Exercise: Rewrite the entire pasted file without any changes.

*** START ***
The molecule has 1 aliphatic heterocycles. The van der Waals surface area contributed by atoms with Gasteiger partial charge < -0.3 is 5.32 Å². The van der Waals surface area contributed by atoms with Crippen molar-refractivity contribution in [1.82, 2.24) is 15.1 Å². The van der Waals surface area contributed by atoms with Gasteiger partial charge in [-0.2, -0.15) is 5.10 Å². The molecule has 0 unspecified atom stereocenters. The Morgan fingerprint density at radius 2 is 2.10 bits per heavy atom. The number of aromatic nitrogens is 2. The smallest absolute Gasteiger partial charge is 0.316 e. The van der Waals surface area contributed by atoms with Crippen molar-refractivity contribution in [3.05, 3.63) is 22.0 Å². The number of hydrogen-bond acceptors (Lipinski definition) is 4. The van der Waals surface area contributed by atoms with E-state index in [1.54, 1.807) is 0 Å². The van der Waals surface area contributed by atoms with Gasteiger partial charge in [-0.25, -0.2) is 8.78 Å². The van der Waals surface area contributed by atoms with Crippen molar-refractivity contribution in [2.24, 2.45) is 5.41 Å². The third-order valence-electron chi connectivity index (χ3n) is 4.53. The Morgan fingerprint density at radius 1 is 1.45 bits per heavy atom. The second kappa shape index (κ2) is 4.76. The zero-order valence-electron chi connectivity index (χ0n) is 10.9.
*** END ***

The molecule has 1 aliphatic heterocycles. The van der Waals surface area contributed by atoms with Gasteiger partial charge < -0.3 is 5.32 Å². The van der Waals surface area contributed by atoms with Crippen molar-refractivity contribution in [1.82, 2.24) is 15.1 Å². The van der Waals surface area contributed by atoms with Gasteiger partial charge in [-0.2, -0.15) is 5.10 Å². The molecule has 0 unspecified atom stereocenters. The Morgan fingerprint density at radius 2 is 2.10 bits per heavy atom. The number of aromatic nitrogens is 2. The smallest absolute Gasteiger partial charge is 0.316 e. The van der Waals surface area contributed by atoms with Crippen molar-refractivity contribution in [3.05, 3.63) is 22.0 Å². The number of hydrogen-bond acceptors (Lipinski definition) is 4. The van der Waals surface area contributed by atoms with E-state index in [1.54, 1.807) is 0 Å². The van der Waals surface area contributed by atoms with Gasteiger partial charge in [-0.25, -0.2) is 8.78 Å². The van der Waals surface area contributed by atoms with Crippen molar-refractivity contribution in [2.24, 2.45) is 5.41 Å². The third-order valence-electron chi connectivity index (χ3n) is 4.53. The Morgan fingerprint density at radius 1 is 1.45 bits per heavy atom. The second kappa shape index (κ2) is 4.76. The zero-order valence-electron chi connectivity index (χ0n) is 10.9.